The SS Badger opens its season this Friday with a combustion control system that reduces coal ash and keeps the historic car ferry operating.

The last coal-burning steamship on the Great Lakes is installing the multimillion-dollar system in two phases after a consent decree signed last October with the U.S. Environmental Protection Agency (EPA).

 SS Badger 

Lake Michigan Carferry, the vessel’s operator, expects the new controls will reduce the coal ash dumped in Lake Michigan by 10 to 15 percent. An ash retention system will be installed this coming winter to be ready for next year’s sailing season, said spokesman Terri Brown, and “the coal ash will be disposed of in an approved manner onshore in 2015.” 

Delivered in 1953 by Christy Corp., the 394’x60’x20’ ferry can carry 620 passengers and 180 vehicles between Ludington, Mich., and Manitowoc, Wisc., at an average speed of 15.6 knots. Powered by two Skinner Unaflow four-cylinder marine steam engines rated 3,500 hp at 125 rpm, the Badger's propulsion system is designated a mechanical engineering landmark by the American Society of Mechanical Engineers.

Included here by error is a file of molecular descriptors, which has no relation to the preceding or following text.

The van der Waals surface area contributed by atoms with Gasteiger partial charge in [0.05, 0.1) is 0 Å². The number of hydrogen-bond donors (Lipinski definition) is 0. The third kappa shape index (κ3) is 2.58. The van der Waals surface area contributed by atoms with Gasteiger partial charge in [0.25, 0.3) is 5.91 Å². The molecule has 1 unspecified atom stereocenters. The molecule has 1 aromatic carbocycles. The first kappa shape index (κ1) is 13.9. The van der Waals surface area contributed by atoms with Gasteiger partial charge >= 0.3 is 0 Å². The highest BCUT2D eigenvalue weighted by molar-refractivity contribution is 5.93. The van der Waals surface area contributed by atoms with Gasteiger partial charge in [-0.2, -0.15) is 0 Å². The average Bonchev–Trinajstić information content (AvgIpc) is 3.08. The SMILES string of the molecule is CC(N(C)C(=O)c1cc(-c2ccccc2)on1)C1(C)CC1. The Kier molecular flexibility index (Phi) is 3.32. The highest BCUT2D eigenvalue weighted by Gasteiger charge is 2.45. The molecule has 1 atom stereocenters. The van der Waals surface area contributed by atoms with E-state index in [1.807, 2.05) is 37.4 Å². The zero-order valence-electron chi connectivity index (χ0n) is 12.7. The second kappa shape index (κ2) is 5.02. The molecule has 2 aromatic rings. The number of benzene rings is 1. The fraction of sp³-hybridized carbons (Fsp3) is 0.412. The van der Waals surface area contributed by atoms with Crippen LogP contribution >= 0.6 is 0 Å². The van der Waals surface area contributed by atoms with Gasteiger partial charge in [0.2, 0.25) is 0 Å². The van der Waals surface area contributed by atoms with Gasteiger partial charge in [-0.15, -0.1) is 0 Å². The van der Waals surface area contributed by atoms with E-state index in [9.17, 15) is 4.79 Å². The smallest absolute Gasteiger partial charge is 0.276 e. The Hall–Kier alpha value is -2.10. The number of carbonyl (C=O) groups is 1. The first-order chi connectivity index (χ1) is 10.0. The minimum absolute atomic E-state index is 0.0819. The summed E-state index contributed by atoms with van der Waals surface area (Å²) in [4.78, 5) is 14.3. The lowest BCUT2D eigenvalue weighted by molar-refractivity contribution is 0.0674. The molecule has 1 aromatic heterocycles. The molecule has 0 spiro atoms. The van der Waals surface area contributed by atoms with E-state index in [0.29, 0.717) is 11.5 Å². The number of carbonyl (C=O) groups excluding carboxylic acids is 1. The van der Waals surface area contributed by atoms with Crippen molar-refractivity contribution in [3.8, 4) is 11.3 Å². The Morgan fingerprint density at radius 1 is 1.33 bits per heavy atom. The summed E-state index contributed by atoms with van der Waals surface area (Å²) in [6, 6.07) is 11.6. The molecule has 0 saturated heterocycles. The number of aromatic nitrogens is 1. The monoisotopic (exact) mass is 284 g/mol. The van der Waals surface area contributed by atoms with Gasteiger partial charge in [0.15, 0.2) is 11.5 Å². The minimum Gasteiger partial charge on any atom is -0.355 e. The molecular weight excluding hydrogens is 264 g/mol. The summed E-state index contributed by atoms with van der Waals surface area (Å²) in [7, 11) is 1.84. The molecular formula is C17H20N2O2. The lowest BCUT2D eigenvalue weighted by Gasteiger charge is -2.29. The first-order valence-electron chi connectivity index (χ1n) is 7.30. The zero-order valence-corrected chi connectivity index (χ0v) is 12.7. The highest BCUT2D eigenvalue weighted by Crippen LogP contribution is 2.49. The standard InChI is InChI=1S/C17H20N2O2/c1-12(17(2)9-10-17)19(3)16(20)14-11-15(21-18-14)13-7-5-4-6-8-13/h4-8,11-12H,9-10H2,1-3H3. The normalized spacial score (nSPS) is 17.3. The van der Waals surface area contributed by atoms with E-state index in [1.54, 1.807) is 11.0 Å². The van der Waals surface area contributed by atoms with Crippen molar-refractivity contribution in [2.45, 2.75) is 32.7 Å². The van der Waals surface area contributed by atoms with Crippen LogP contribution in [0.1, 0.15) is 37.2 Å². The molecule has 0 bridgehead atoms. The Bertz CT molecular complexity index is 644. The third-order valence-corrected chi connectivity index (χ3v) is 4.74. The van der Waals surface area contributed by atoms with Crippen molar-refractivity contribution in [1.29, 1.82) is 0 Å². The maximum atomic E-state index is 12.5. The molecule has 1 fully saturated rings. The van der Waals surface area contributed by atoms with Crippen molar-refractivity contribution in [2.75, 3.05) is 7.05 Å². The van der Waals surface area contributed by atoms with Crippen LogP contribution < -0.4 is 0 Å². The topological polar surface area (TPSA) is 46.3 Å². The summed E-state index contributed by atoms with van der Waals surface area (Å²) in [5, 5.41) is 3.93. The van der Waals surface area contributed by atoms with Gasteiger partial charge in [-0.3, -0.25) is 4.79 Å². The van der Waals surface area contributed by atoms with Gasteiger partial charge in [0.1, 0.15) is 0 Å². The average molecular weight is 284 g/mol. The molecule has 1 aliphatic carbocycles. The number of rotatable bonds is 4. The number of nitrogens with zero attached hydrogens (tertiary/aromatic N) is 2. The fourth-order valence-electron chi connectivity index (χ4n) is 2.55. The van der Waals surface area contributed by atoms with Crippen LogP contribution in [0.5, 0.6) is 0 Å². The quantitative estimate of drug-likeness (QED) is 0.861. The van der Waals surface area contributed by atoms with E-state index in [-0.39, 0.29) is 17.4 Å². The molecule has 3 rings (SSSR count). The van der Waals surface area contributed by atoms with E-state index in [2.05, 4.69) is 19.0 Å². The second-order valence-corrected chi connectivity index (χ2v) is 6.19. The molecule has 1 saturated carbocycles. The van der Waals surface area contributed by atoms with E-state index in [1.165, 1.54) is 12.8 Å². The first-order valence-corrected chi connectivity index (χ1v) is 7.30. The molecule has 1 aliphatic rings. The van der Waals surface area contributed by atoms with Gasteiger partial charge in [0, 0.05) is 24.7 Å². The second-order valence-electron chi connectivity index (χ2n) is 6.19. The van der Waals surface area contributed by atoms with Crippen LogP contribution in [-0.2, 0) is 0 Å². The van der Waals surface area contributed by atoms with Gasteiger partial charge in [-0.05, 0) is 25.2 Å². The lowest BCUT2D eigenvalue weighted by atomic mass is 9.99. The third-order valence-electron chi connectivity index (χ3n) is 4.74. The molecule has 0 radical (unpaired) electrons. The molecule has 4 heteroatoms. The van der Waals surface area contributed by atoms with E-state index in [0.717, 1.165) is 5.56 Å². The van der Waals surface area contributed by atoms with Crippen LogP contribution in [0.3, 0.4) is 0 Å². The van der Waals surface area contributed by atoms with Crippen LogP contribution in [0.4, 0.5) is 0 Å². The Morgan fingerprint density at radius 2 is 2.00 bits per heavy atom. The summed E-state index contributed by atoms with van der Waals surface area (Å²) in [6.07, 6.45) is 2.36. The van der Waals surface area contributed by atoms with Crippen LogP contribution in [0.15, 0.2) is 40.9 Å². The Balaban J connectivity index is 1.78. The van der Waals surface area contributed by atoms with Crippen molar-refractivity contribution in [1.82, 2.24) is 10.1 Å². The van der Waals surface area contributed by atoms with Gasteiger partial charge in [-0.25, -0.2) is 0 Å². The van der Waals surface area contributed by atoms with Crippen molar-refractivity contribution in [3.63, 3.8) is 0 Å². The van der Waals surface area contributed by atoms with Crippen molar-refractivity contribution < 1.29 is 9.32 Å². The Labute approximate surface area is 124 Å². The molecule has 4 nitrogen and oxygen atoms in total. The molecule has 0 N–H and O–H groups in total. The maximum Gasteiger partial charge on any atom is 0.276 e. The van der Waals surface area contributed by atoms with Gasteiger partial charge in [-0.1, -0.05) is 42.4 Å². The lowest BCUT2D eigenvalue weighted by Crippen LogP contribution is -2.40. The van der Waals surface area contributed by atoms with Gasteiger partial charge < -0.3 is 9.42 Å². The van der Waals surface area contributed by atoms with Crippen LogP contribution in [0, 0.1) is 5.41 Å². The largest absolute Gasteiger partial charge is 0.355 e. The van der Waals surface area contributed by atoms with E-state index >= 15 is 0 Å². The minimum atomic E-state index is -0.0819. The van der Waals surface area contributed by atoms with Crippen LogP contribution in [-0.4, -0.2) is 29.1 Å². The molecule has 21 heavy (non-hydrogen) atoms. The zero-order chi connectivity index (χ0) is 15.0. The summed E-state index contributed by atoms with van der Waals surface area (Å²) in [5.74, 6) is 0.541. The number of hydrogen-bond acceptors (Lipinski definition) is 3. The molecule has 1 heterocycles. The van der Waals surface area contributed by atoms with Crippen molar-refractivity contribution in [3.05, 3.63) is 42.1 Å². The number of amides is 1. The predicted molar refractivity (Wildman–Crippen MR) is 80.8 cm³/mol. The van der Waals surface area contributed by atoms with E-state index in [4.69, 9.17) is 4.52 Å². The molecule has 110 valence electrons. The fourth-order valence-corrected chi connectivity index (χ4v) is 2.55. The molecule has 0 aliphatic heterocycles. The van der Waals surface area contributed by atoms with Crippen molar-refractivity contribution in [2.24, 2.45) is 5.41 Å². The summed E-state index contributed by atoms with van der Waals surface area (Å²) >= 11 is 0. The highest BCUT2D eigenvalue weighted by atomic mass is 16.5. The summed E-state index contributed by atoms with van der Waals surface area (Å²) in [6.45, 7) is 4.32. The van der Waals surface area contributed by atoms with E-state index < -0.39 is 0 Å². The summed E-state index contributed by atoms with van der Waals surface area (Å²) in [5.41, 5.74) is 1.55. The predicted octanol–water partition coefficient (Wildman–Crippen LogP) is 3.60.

"This technology has never been executed on a coal-fired steam ship. The new combustion system will allow the ship to be more efficient,” Chuck Leonard, vice president of navigation said in a statement.

The federal government consent decree filed in March 2013 required the Badger to stop discharging coal ash into the lake by the end of this season. The ferry was authorized to discharge the ash under the 2008 National Pollutant Discharge Elimination System (NPDES) Vessel General Permit until December 2012. 

The settlement requires the company to report the ash, mercury and sulfur content of the coal used as well as the amount used and the ash discharged daily. Noncompliance carries a penalty of $3,000 a day for first seven days of discharge and $6,000 every day after.

“It is not the Court’s function to determine whether this is the best possible settlement that could have been obtained, but only whether it is fair, adequate, reasonable, and consistent with the public interest,” Judge Janet Neff wrote in her order.

The Badger’s season runs through Oct. 26.

Dale DuPont has been a correspondent for WorkBoat since 1998. She has worked at daily and weekly newspapers in Texas, Maryland, and most recently as a business writer and editor at The Miami Herald, covering the cruise, marine and other industries. She and her husband once owned a weekly newspaper in Cooperstown, N.Y., across the alley from the Baseball Hall of Fame. A South Florida resident, she enjoys sailing on Biscayne Bay, except in hurricane season.